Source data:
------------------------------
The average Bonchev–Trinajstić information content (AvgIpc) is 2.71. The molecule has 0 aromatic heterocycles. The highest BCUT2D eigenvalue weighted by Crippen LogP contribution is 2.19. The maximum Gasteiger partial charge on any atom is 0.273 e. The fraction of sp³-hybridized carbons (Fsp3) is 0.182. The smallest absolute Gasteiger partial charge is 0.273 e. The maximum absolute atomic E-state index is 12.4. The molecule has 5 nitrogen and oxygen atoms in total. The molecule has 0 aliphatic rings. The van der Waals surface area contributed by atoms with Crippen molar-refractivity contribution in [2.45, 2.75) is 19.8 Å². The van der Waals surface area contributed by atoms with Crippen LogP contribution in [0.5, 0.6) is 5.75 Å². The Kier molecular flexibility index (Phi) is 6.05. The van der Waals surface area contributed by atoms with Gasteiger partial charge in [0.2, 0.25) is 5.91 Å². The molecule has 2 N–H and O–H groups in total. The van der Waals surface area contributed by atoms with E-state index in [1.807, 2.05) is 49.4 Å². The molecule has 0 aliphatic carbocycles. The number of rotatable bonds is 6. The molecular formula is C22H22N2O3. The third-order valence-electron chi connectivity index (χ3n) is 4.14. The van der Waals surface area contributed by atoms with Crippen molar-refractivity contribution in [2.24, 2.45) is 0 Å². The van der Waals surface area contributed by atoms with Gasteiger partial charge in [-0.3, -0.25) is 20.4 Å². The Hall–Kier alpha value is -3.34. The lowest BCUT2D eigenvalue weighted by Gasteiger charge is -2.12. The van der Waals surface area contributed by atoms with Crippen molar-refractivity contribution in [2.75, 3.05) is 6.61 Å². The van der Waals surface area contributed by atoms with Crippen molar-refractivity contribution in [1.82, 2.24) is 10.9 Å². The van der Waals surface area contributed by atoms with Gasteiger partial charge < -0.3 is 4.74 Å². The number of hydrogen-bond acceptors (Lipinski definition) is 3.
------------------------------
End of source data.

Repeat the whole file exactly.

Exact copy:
The average Bonchev–Trinajstić information content (AvgIpc) is 2.71. The molecule has 0 aromatic heterocycles. The highest BCUT2D eigenvalue weighted by Crippen LogP contribution is 2.19. The maximum Gasteiger partial charge on any atom is 0.273 e. The fraction of sp³-hybridized carbons (Fsp3) is 0.182. The smallest absolute Gasteiger partial charge is 0.273 e. The maximum absolute atomic E-state index is 12.4. The molecule has 5 nitrogen and oxygen atoms in total. The molecule has 0 aliphatic rings. The van der Waals surface area contributed by atoms with Crippen molar-refractivity contribution in [2.45, 2.75) is 19.8 Å². The van der Waals surface area contributed by atoms with Crippen LogP contribution in [0.5, 0.6) is 5.75 Å². The Kier molecular flexibility index (Phi) is 6.05. The van der Waals surface area contributed by atoms with Gasteiger partial charge in [0.2, 0.25) is 5.91 Å². The molecule has 2 N–H and O–H groups in total. The van der Waals surface area contributed by atoms with E-state index in [1.807, 2.05) is 49.4 Å². The molecule has 0 aliphatic carbocycles. The number of rotatable bonds is 6. The molecular formula is C22H22N2O3. The third-order valence-electron chi connectivity index (χ3n) is 4.14. The van der Waals surface area contributed by atoms with Crippen molar-refractivity contribution in [2.24, 2.45) is 0 Å². The van der Waals surface area contributed by atoms with Gasteiger partial charge in [-0.3, -0.25) is 20.4 Å². The Hall–Kier alpha value is -3.34. The lowest BCUT2D eigenvalue weighted by Gasteiger charge is -2.12. The van der Waals surface area contributed by atoms with Crippen molar-refractivity contribution in [2.75, 3.05) is 6.61 Å². The van der Waals surface area contributed by atoms with Crippen molar-refractivity contribution in [1.82, 2.24) is 10.9 Å². The van der Waals surface area contributed by atoms with Gasteiger partial charge < -0.3 is 4.74 Å². The number of hydrogen-bond acceptors (Lipinski definition) is 3.